Archive for June, 2015

Affirmative Action can be harmful

June 24, 2015

Canadian federal governments already exercise affirmative action (AA) when cabinets are formed to ensure regional representation, Anglophone and Francophone members, as well as those from racial minority groups. The proposal to require certain levels of gender representation in cabinets creates another dimension of AA. Once gender is added, other groups emerge to argue for similar representation.

 

This happened in university hiring for faculty members. First AA was instituted for the hiring of women, then other groups such as aboriginals and the physically disabled argued that they should be accorded preference. Earlier groups were not enthusiastic about those who came later, and questions were raised about how to establish priorities between the groups, and what this might do to the quality of the educational experience.

 

Consider another venue. What happens in so-called national soccer leagues?  The only thing English about some of the clubs in the English Premier Soccer League is the name of the team, with owners, coaches and players coming from abroad. In order to form the best teams, which provide the best entertainment for spectators, players are recruited from anywhere in the world. AA is not applied. In world cup competition AA does occur in that players have to be associated with their national team.

 

My point is that AA is present in all kinds of activity, but its presence means that it will affect the performance of the activity in ways which may not be beneficial to others. Once one group is given preference others will seek the similar treatment which will ultimately adversely affect the performance of the activity.

 

It may make sense to have AA re gender equality in the Canadian federal cabinet, but how do you achieve this when less than half the elected members of any party are of one gender, and when it merely entices other groups to argue for some form of preference. At some point the quality of decision making will suffer even further,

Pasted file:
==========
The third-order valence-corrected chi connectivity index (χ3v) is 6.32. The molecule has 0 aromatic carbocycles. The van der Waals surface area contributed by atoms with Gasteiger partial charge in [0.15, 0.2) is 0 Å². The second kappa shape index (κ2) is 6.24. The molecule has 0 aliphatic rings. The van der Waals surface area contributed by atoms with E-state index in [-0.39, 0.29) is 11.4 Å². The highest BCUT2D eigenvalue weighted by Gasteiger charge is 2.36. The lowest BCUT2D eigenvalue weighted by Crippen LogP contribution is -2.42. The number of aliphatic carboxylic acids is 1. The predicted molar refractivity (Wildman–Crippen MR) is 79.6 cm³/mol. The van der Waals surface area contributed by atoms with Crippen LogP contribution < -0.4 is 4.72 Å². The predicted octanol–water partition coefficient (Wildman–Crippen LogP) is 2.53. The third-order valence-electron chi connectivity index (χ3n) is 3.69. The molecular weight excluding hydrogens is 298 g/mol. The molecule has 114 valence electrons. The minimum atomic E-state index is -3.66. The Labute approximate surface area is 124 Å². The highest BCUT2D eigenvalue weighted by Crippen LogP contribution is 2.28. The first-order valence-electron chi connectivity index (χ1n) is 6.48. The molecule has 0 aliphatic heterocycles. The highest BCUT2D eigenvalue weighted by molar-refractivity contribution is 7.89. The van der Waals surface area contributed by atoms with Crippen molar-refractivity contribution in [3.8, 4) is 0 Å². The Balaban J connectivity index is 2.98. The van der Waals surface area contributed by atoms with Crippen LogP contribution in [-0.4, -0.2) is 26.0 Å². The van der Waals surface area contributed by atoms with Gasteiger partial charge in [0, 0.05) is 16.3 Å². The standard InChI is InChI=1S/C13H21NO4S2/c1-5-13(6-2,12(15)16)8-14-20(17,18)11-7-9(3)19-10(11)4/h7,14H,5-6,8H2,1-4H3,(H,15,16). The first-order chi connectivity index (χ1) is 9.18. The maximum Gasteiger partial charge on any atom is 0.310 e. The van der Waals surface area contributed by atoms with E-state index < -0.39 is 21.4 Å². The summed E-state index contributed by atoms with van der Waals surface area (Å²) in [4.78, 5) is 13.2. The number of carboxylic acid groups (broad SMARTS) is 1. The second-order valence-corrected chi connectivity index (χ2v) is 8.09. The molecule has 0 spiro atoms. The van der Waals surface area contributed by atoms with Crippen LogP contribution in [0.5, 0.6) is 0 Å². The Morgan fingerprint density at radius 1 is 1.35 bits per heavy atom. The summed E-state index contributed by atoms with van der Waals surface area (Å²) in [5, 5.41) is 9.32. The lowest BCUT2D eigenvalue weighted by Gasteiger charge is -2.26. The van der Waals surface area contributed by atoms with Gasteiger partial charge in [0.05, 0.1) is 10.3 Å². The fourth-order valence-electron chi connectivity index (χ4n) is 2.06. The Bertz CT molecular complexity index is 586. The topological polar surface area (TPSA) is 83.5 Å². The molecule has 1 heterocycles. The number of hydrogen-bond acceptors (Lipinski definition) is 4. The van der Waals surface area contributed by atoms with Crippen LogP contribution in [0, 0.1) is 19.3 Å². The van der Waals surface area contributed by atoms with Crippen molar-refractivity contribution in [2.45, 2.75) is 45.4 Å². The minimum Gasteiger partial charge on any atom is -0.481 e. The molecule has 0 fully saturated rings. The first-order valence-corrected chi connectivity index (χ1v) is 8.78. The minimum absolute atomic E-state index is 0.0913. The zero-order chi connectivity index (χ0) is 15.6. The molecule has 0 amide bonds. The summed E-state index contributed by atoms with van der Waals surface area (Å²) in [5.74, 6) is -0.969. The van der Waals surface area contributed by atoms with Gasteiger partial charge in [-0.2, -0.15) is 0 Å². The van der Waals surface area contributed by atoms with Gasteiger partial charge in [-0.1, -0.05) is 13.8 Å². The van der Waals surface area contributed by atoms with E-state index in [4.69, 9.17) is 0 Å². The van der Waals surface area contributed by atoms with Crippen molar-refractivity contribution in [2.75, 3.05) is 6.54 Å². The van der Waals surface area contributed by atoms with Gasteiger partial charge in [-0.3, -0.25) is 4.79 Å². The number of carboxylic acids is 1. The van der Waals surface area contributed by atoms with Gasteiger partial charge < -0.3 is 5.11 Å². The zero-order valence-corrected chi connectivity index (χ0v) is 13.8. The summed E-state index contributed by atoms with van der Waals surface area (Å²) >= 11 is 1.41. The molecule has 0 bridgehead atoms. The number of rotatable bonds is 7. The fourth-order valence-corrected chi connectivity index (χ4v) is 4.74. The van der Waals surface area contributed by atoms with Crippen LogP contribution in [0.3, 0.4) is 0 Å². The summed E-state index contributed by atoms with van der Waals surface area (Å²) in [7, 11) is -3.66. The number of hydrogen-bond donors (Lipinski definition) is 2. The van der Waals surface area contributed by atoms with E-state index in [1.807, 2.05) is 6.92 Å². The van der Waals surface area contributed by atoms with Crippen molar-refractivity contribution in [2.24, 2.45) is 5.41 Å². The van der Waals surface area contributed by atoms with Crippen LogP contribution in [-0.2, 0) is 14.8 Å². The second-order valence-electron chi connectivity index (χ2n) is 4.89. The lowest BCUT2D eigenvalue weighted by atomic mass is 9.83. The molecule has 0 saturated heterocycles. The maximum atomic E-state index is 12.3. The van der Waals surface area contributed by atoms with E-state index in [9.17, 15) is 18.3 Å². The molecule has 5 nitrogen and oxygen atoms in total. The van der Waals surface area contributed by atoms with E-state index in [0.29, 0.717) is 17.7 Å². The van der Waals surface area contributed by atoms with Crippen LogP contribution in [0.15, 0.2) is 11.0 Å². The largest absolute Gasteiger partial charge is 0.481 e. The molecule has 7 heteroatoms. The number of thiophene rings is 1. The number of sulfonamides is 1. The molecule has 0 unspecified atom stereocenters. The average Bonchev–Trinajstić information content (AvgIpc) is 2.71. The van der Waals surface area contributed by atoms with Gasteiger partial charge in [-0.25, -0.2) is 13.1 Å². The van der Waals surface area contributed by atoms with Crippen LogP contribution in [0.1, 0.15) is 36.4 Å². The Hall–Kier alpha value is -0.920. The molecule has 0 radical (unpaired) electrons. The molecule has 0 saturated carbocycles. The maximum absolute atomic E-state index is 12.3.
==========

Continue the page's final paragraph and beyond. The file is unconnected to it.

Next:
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Finding Reliable News

June 16, 2015

The combination of social media and the 24 hour news cycle has lead to the manufacture and distribution of poor quality news and commentary, making it harder to separate the chaff from the wheat.  The consumer is faced with the challenge of finding the good stuff.

 

Blogs abound, some written by informed commentators, many with a particular bias or point of view.  News organizations in countries like Canada, the US and UK are caught up in this rat race. CBC/Radio Canada, CNN, Fox News, MSNBC, and the BBC compete for audiences, resulting in the distribution of a mass of worthless or often low quality content. Motivated by advertising revenue where audiences are sold to advertisers, these organizations compete to keep audiences tied to their output.

 

As for many other activities, communications technology has had an impact on the news media. Today, print and especially broadcast news media are fashioned as entertainment. Many consumers no longer put aside time to read a daily newspaper and listen to or view a daily broadcast, they access news 24/7 in a variety of ways which news organizations try to supply.

 

How can the consumer access quality (factual and unbiased) news reporting and commentary? The offerings are as varied as that of restaurant menus in a large city. My choice for quality news includes amongst others the following:

 

  1. Newspapers – Globe and Mail, New York Times, Financial Times, Economist
  2. TV – PBS The News Hour and Charlie Rose, TVO The Agenda with Steve Paquin. What appeals to me about these programs is that the anchors are informed and ask tough questions, but do not insert their own views into the content. That is not the case for the 24 hour news channels.
  3. Blogs – The Conversable Economist, Arts and Letters Daily, Thought du Jour

 

This may seem a short list, but since there are only 24 hours in a day and each of these items, especially the blogs, lead to further reading, they can consume a lot of time. The bad news is that there is a mass of low quality news distributed daily, often by organizations which once had a reputation for good journalism. The good news is that today’s communications technology allows for the distribution of high quality content, but this requires the user to spend time in searching for it.